They came, they saw, they pitched.
Their ideas, that is, to the producers of the popular CBC television show, the Dragon’s Den.
Only four people showed at the Quarterdeck Inn Thursday to pitch their ideas that could, somewhere down the road, earn them a spot on the Den to flog their ideas and products on camera.
If the entrepreneurs get that chance, they will also have the opportunity to convince one or more of five millionaires, known as the Dragons, to invest their own money in the product or service.
“We’re looking for ideas that are great for television and for investment,” said Jeff Power, a CBC program assistant, and one of three people who judged the auditions.
The entrepreneurs had about five minutes to pitch their products, and the judges’ committee offered advice on how to pitch to the Dragons, should they get the chance.
First up was Linda Olsvik who was pitching Zipelos, unique, large oval-shaped zipper pulls that depict action and adventure activities.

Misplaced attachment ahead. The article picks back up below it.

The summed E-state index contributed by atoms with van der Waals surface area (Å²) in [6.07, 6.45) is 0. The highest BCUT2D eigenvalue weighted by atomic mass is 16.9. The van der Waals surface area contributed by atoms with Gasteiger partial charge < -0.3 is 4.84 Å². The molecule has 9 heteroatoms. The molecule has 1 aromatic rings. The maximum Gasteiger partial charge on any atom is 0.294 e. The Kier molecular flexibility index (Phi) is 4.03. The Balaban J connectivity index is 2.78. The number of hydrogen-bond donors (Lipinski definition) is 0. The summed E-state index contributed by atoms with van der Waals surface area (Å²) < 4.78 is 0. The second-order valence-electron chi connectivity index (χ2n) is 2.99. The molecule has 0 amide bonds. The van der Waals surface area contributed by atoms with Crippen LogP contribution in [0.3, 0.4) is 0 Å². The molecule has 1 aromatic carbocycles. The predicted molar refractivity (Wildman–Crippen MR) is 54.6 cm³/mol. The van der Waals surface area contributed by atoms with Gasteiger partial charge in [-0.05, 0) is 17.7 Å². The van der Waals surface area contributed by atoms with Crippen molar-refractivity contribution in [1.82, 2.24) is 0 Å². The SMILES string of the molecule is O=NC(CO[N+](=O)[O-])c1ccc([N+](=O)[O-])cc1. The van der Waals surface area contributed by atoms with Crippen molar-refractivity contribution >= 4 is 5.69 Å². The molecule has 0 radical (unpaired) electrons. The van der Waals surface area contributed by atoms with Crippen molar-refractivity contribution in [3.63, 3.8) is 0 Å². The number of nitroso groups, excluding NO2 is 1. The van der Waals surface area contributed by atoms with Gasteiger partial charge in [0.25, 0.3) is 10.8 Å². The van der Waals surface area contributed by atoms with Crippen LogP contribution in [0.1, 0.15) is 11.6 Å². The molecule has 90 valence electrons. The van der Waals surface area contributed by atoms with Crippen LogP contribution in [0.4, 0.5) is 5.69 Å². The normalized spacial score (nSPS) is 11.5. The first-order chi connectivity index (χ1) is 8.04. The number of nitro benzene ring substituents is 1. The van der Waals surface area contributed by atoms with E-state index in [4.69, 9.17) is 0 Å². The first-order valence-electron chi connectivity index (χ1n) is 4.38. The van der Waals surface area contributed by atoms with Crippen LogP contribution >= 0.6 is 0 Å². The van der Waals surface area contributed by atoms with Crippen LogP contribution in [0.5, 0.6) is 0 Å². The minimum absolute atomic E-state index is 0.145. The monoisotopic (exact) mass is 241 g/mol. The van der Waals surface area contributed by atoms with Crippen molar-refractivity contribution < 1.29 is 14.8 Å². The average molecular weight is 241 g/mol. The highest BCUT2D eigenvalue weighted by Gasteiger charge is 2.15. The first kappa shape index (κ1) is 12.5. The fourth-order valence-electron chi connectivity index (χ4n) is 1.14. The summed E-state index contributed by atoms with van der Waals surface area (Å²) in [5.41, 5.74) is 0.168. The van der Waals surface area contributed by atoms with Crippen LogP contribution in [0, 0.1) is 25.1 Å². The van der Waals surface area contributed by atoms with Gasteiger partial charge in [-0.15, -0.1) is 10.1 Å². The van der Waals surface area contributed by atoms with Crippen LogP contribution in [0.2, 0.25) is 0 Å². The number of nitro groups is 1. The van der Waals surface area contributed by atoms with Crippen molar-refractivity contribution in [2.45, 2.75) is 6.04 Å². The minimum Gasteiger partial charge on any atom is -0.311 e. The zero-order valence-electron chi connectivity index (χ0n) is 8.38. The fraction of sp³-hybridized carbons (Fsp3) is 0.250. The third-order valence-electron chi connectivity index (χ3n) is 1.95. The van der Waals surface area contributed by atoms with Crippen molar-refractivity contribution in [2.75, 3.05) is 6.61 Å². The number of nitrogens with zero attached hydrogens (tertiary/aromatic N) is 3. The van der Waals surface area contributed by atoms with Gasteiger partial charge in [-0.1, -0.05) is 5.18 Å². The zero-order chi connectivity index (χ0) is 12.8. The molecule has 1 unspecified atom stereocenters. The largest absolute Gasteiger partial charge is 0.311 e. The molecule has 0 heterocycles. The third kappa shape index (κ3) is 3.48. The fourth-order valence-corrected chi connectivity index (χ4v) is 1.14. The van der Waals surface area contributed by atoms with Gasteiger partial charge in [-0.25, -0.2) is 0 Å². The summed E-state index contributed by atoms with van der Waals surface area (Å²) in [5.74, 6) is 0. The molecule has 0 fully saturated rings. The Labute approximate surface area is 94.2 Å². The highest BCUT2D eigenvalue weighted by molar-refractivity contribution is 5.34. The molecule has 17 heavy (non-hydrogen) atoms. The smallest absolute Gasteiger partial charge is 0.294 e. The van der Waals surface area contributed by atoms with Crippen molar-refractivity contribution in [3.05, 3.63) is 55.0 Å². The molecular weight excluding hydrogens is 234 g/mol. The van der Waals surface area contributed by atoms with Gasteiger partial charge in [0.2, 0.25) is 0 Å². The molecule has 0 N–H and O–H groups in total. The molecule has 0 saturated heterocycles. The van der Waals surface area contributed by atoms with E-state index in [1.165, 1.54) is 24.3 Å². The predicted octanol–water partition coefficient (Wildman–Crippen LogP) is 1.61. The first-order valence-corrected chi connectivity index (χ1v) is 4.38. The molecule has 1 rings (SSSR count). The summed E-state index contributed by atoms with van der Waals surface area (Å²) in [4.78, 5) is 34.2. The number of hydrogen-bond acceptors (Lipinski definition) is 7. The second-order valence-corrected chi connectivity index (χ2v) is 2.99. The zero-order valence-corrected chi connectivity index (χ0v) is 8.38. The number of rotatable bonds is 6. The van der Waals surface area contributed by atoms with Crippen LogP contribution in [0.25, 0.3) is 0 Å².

Olsvik told the judges she’s selling them at the local airport and other vendors, but noticed a market she didn’t initially anticipate.
“I originally thought they’d be great for the five- to 25-year-old market,” she said.
“But it looks like the age is a lot broader, I’m finding seniors like the big pulls.”
Next up was Port Hardy’s own Jon Korhonen, who had an idea to help southern arenas keep their ice cold with a series of air tubes that blow onto the surface.
Kelley Geisler wowed the panel with her chocolate bark, sold on the North Island as Kelley’s Chocolates.
“They are the finest chocolates in all the land,” she told the judges.
There was a last, late, presenter from Campbell River, but it’s unknown what product was pitched.
“We had some really good auditions,” said Power.
Now the people who pitched must wait until sometime later this month to see if they will move on to pitch their products in Toronto’s CBC studios.